As the rainy season finishes up for the year in Mexico, the end of mushroom season may be upon us, but that didn’t stop Emma, a forager to the fingertips, from looking. And finding! Come evening, she’d spotted an especially attractive chanterelle tucked away at the foot of a pine tree, and by morning, she’d unearthed groves of wild blueberries just a few strides away from the tent – berries in plain sight that I’d completely missed, I should add. And there it was, an al fresco breakfast, growing quietly around us. The ingredients may have been simple but the taste was, in some ways, transformative in my enjoyment of the whole trip. A bowlful of blueberries, a pinch of sea salt, and our one frilly chanterelle, bubbling away in coconut oil on the stove. Served with a side of homemade granola and a cup of locally grown coffee, it lifted even the mountain sunrise, and the promise of some fine two tracks and sweet trails ahead, to new dimensions!
On the next weekender, maybe I’ll investigate another local foraging favourite in this part of the world. Grasshoppers – chapulines – are collected by many Oaxacans on the way home from working in the fields. The other day, I saw a little boy and his mother filling plastic bags tied to their waists with these jumpy, juicy bugs as an evening treat, a tradition that dates back to Aztec times. When I asked for the recipe, it was almost as simple as our breakfast: just garlic, lime, and salt cooked on her comal.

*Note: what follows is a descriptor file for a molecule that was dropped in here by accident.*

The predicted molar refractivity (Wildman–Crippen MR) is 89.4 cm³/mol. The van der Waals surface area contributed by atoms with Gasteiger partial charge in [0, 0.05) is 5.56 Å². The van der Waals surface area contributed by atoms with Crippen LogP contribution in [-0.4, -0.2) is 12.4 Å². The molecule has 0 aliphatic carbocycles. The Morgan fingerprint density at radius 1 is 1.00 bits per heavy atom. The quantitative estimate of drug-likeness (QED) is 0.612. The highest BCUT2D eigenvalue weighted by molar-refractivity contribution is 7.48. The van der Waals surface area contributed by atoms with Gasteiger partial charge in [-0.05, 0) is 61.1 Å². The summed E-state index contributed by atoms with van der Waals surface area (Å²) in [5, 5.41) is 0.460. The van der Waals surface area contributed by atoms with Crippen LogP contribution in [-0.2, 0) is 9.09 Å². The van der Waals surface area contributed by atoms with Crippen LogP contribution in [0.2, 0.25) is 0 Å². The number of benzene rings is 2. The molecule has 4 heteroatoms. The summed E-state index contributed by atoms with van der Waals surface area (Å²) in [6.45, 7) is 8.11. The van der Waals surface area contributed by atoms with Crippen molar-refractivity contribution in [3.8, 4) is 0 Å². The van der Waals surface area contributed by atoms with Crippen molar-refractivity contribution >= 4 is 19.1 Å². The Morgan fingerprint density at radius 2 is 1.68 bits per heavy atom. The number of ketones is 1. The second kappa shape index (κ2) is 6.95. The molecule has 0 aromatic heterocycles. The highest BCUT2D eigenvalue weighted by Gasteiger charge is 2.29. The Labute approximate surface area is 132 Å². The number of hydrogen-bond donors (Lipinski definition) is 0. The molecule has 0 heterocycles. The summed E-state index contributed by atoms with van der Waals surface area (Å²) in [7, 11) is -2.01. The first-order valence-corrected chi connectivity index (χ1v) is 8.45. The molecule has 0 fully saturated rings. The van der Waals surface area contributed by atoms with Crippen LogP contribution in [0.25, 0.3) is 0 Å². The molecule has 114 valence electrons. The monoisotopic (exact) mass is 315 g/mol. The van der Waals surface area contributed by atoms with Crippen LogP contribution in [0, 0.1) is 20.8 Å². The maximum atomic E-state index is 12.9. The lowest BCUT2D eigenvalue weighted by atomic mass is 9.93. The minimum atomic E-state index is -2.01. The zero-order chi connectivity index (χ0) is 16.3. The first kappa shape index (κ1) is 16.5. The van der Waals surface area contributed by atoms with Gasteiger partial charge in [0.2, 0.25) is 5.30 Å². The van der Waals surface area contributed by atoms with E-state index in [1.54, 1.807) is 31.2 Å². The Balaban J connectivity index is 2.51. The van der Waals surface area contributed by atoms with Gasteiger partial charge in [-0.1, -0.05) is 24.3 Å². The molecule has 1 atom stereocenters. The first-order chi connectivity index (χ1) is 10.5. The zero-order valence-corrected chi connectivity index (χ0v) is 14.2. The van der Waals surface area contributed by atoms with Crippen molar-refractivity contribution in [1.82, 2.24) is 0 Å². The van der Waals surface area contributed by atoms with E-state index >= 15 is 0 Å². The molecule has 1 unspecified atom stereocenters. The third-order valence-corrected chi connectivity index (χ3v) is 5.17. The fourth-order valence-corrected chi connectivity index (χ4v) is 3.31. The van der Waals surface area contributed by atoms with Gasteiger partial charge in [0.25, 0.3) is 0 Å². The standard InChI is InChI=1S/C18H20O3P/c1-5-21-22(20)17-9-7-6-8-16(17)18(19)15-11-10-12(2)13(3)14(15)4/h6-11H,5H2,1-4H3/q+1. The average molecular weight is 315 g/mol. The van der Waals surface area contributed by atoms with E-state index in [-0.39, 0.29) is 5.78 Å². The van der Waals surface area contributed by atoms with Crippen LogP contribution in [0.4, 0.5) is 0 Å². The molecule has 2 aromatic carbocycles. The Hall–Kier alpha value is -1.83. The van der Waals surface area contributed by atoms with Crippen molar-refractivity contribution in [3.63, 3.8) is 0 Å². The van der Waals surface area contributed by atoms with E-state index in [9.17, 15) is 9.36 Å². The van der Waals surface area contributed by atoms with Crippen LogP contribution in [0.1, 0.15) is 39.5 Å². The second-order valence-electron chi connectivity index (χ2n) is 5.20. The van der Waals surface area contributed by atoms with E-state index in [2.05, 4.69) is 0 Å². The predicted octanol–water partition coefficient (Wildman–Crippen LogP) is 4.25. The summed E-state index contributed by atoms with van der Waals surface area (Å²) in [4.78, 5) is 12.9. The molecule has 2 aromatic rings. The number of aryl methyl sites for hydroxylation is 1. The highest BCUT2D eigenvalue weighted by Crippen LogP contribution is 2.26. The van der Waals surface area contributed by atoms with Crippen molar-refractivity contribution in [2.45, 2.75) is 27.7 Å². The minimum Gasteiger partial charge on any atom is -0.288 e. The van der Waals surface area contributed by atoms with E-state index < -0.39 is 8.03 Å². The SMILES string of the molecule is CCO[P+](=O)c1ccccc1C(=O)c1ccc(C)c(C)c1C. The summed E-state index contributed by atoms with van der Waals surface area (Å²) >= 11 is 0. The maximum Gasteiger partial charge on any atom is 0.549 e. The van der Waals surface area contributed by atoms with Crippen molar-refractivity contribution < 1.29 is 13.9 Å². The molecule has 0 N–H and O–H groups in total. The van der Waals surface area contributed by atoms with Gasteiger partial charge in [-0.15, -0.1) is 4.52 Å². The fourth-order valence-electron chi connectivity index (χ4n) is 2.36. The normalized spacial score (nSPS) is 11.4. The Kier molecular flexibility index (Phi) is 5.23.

But even if I stick to fungi and berries for now, I’ll strive to bring the primal satisfaction of foraging – and with it, a more observant set of eyes – to all my bikepacking trips. I may even plan my rides around certain seasons, because I’m beginning to see sourcing wild food as a way of elevating how I connect with the land around me… as well as a tasty means to fill my belly.
Make sure you know what you’re eating before you do so! Cross-reference from at least two sources if there’s the slightest modicum of uncertainty. Never eat anything you’re not 100 percent sure about.
Be respectful. Read up on where foraging is allowed in the country in question. Although it might be tempting to harvest a huge bounty, be sure to leave some so the cycle continues. Creatures depend on these food sources too.